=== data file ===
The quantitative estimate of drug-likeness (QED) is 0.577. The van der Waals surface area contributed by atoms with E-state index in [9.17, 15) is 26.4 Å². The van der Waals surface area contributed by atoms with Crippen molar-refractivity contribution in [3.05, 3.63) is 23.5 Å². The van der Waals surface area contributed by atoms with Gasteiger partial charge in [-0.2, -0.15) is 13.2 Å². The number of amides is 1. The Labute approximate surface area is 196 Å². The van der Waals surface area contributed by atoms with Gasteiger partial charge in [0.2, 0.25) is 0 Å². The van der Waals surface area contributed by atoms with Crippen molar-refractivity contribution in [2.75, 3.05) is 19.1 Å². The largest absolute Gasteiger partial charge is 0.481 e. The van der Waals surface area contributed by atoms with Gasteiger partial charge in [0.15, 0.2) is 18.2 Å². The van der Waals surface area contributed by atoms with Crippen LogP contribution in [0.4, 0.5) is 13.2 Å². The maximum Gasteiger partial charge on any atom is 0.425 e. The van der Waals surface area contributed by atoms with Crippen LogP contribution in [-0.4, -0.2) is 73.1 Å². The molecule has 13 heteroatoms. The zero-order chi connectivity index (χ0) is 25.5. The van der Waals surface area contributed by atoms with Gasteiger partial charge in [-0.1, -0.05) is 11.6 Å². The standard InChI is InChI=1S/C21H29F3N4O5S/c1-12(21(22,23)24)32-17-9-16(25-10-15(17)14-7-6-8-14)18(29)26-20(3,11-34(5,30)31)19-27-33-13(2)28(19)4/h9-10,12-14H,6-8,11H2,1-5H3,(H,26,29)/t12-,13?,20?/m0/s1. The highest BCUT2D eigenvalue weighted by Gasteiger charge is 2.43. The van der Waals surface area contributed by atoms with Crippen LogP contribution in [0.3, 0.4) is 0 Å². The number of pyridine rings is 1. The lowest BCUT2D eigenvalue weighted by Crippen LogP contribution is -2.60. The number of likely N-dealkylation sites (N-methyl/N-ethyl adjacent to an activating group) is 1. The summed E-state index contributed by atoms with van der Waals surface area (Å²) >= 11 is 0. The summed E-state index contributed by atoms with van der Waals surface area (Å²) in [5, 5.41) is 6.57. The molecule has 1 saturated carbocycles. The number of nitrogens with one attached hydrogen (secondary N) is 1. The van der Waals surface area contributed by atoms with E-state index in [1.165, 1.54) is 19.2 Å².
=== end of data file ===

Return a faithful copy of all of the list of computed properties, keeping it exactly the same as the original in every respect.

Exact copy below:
The quantitative estimate of drug-likeness (QED) is 0.577. The van der Waals surface area contributed by atoms with E-state index in [9.17, 15) is 26.4 Å². The van der Waals surface area contributed by atoms with Crippen molar-refractivity contribution in [3.05, 3.63) is 23.5 Å². The van der Waals surface area contributed by atoms with Gasteiger partial charge in [-0.2, -0.15) is 13.2 Å². The number of amides is 1. The Labute approximate surface area is 196 Å². The van der Waals surface area contributed by atoms with Gasteiger partial charge in [0.2, 0.25) is 0 Å². The van der Waals surface area contributed by atoms with Crippen molar-refractivity contribution in [2.75, 3.05) is 19.1 Å². The largest absolute Gasteiger partial charge is 0.481 e. The van der Waals surface area contributed by atoms with Gasteiger partial charge in [0.15, 0.2) is 18.2 Å². The van der Waals surface area contributed by atoms with Crippen LogP contribution in [0.4, 0.5) is 13.2 Å². The maximum Gasteiger partial charge on any atom is 0.425 e. The van der Waals surface area contributed by atoms with Crippen LogP contribution in [-0.4, -0.2) is 73.1 Å². The molecule has 13 heteroatoms. The zero-order chi connectivity index (χ0) is 25.5. The van der Waals surface area contributed by atoms with Gasteiger partial charge in [-0.1, -0.05) is 11.6 Å². The standard InChI is InChI=1S/C21H29F3N4O5S/c1-12(21(22,23)24)32-17-9-16(25-10-15(17)14-7-6-8-14)18(29)26-20(3,11-34(5,30)31)19-27-33-13(2)28(19)4/h9-10,12-14H,6-8,11H2,1-5H3,(H,26,29)/t12-,13?,20?/m0/s1. The highest BCUT2D eigenvalue weighted by Gasteiger charge is 2.43. The van der Waals surface area contributed by atoms with Crippen LogP contribution in [0.3, 0.4) is 0 Å². The number of pyridine rings is 1. The lowest BCUT2D eigenvalue weighted by Crippen LogP contribution is -2.60. The number of likely N-dealkylation sites (N-methyl/N-ethyl adjacent to an activating group) is 1. The summed E-state index contributed by atoms with van der Waals surface area (Å²) >= 11 is 0. The summed E-state index contributed by atoms with van der Waals surface area (Å²) in [5, 5.41) is 6.57. The molecule has 1 saturated carbocycles. The number of nitrogens with one attached hydrogen (secondary N) is 1. The van der Waals surface area contributed by atoms with E-state index in [1.165, 1.54) is 19.2 Å².